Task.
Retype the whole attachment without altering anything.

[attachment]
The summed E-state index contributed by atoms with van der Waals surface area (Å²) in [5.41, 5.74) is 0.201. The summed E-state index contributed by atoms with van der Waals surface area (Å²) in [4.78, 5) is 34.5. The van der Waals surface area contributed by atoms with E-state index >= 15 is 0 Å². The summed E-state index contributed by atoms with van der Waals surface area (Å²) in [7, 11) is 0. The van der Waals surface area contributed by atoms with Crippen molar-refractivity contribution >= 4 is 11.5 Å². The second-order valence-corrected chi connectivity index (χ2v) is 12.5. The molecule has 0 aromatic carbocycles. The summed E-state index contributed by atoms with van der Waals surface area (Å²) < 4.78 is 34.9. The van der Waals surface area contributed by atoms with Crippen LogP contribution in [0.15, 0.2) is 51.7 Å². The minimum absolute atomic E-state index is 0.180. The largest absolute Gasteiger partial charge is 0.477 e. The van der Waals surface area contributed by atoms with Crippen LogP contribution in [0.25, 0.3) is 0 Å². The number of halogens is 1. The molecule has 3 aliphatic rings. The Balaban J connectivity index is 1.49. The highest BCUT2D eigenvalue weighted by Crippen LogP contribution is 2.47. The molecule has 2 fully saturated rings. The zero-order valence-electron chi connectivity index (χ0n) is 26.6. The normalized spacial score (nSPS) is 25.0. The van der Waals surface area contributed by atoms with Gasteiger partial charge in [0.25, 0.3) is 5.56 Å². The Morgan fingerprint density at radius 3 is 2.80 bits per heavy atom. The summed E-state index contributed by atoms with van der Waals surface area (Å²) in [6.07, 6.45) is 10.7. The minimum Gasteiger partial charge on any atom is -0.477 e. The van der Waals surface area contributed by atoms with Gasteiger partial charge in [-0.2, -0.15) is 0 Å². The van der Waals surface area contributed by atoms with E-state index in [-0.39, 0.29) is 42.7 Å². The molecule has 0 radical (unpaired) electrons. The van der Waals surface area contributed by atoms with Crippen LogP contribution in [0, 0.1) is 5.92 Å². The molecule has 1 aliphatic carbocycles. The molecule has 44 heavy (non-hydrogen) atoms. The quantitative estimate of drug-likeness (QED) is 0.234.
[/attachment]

The summed E-state index contributed by atoms with van der Waals surface area (Å²) in [5.41, 5.74) is 0.201. The summed E-state index contributed by atoms with van der Waals surface area (Å²) in [4.78, 5) is 34.5. The van der Waals surface area contributed by atoms with E-state index >= 15 is 0 Å². The summed E-state index contributed by atoms with van der Waals surface area (Å²) in [7, 11) is 0. The van der Waals surface area contributed by atoms with Crippen molar-refractivity contribution >= 4 is 11.5 Å². The second-order valence-corrected chi connectivity index (χ2v) is 12.5. The molecule has 0 aromatic carbocycles. The summed E-state index contributed by atoms with van der Waals surface area (Å²) < 4.78 is 34.9. The van der Waals surface area contributed by atoms with Crippen LogP contribution in [0.15, 0.2) is 51.7 Å². The minimum absolute atomic E-state index is 0.180. The largest absolute Gasteiger partial charge is 0.477 e. The van der Waals surface area contributed by atoms with Crippen LogP contribution in [0.25, 0.3) is 0 Å². The number of halogens is 1. The molecule has 3 aliphatic rings. The Balaban J connectivity index is 1.49. The highest BCUT2D eigenvalue weighted by Crippen LogP contribution is 2.47. The molecule has 2 fully saturated rings. The zero-order valence-electron chi connectivity index (χ0n) is 26.6. The normalized spacial score (nSPS) is 25.0. The van der Waals surface area contributed by atoms with Gasteiger partial charge in [0.25, 0.3) is 5.56 Å². The Morgan fingerprint density at radius 3 is 2.80 bits per heavy atom. The summed E-state index contributed by atoms with van der Waals surface area (Å²) in [6.07, 6.45) is 10.7. The minimum Gasteiger partial charge on any atom is -0.477 e. The van der Waals surface area contributed by atoms with Gasteiger partial charge in [-0.2, -0.15) is 0 Å². The van der Waals surface area contributed by atoms with E-state index in [-0.39, 0.29) is 42.7 Å². The molecule has 0 radical (unpaired) electrons. The van der Waals surface area contributed by atoms with Crippen LogP contribution in [0, 0.1) is 5.92 Å². The molecule has 1 aliphatic carbocycles. The molecule has 44 heavy (non-hydrogen) atoms. The quantitative estimate of drug-likeness (QED) is 0.234.